All dogs: rabies, distemper-parvo-hepatitis-parainfluenza, leptospirosis

  • If your dog will board at a kennel, go to dog parks, go to grooming facilities where other dogs are present, attend day care or puppy classes or any other situation where random dogs may be, then vaccination against Bordetella (part of kennel cough complex) is recommended at least 48 hours prior.
  • If you chose NOT to rabies vaccinate your pet and procedure or hospitalization is needed, the rabies vaccine IS REQUIRED!
  • If your dog is routinely picking up ticks or travels to heavy tick (endemic) areas then Lyme vaccination in addition to flea and tick control measures is recommended.
  • We do not “bully” you into vaccines – we recommend and you decide!
  • Rabies titers are not acceptable in lieu of vaccination – there can be significant legal trouble should an unvaccinated pet bite another animal or a human.
  • Titers are available for canine distemper, hepatitis and parvovirus – these can be checked yearly until a fail in which case boosting is recommended.
  • Vaccine reactions are rare and when they occur they are mild; it is important to note which vaccines may have been an issue and discuss with the doctors any concerns for future vaccination; as a rule, no more than two needle delivered vaccines should be given to any dog during any single visit (in some cases, intranasal kennel cough can be given with two other needle vaccinations); it is best to synchronize the three-year vaccines and the one-year vaccines at different visits. We NEVER give leptospirosis combined with any other vaccine in the same needle.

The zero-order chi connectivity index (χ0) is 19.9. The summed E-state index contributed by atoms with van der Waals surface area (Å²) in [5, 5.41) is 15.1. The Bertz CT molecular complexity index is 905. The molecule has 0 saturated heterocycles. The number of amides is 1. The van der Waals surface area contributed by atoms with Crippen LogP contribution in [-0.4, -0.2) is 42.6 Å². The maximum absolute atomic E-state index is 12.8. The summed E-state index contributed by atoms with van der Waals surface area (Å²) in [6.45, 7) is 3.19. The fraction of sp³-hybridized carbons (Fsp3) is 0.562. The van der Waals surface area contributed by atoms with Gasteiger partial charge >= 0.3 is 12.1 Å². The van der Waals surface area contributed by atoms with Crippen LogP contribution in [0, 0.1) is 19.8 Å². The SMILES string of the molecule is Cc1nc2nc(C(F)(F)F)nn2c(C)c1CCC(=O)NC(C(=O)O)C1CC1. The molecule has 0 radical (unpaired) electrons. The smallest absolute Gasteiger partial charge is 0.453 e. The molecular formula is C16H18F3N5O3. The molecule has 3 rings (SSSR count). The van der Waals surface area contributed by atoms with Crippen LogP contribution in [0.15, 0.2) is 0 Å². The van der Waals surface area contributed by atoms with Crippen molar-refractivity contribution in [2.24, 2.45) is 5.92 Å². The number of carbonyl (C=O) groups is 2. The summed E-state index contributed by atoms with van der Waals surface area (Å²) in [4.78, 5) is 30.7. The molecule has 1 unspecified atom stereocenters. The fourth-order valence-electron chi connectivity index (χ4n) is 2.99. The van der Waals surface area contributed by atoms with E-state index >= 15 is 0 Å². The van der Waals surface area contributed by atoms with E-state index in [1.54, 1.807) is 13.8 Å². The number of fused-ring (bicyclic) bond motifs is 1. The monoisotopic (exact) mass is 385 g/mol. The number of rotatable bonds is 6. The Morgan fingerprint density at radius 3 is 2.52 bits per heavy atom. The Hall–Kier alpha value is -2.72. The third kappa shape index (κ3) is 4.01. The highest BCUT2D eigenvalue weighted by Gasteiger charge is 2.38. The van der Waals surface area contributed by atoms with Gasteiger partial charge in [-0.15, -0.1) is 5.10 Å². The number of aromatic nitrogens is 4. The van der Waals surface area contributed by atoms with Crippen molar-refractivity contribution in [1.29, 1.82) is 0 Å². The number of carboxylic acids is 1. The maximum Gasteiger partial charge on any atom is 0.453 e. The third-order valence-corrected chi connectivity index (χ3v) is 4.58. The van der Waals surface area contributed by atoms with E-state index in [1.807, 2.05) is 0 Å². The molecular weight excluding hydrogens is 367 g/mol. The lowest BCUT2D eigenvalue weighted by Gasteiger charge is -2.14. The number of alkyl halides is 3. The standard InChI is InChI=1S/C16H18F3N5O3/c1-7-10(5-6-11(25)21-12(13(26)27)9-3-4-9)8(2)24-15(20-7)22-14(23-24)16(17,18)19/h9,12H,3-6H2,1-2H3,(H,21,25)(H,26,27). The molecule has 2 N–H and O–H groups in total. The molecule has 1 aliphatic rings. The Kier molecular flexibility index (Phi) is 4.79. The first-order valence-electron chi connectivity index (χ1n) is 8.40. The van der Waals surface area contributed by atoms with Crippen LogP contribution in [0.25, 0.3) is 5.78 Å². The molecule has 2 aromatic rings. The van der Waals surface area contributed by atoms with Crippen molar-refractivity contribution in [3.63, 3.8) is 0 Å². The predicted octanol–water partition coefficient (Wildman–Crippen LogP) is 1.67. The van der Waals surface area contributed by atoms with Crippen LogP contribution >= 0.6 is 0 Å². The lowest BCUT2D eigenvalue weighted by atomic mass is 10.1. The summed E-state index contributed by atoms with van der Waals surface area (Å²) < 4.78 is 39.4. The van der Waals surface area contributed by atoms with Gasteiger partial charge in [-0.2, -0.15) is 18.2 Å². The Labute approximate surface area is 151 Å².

• In some cases, we may recommend discontinuing certain vaccines due to risk and health status of your dog – these decisions should be made carefully (risks-benefits weighed).
  • Please refer to American Animal Hospital Association.

Parasites are everywhere, always evolving and can be difficult to control for a variety of reasons. A stool sample should be tested yearly in ALL dogs regardless of lifestyle. Some parasites have the potential to cause disease in people (zoonosis) and especially in the young and old. Good hygiene should be exercised by all family members to limit disease risk. You should notify your pediatrician or family doctor should your pet be diagnosed with parasites.

All dogs should be on year around control for:

  • Heartworm, Fleas/Ticks
  • Intestinal Parasites (roundworms, hookworms, whipworms)
    • Tapeworms should be controlled if fleas are controlled (in general)
    • If you do not use a broad-spectrum monthly heartworm product then a general, broad-spectrum deworming should be performed at least every 6 months.
  • Regarding Heartworm Testing:
    • If your dog is on year around prevention True Care recommends testing every-other-year.
    • If your dog receives a preventative for 9 months or less each year then testing should be performed yearly.
    • Testing is recommended by the American Heartworm Society – failure to have testing performed will mean that heartworm preventative manufacturers will likely not assist in treating your dog’s heartworm condition even if contracted while using their product – if you decline testing this will be noted in the medical record.
    • Testing involves a small blood sample and results are ready in 10 minutes – we check for the presence of both adults and immature life stages.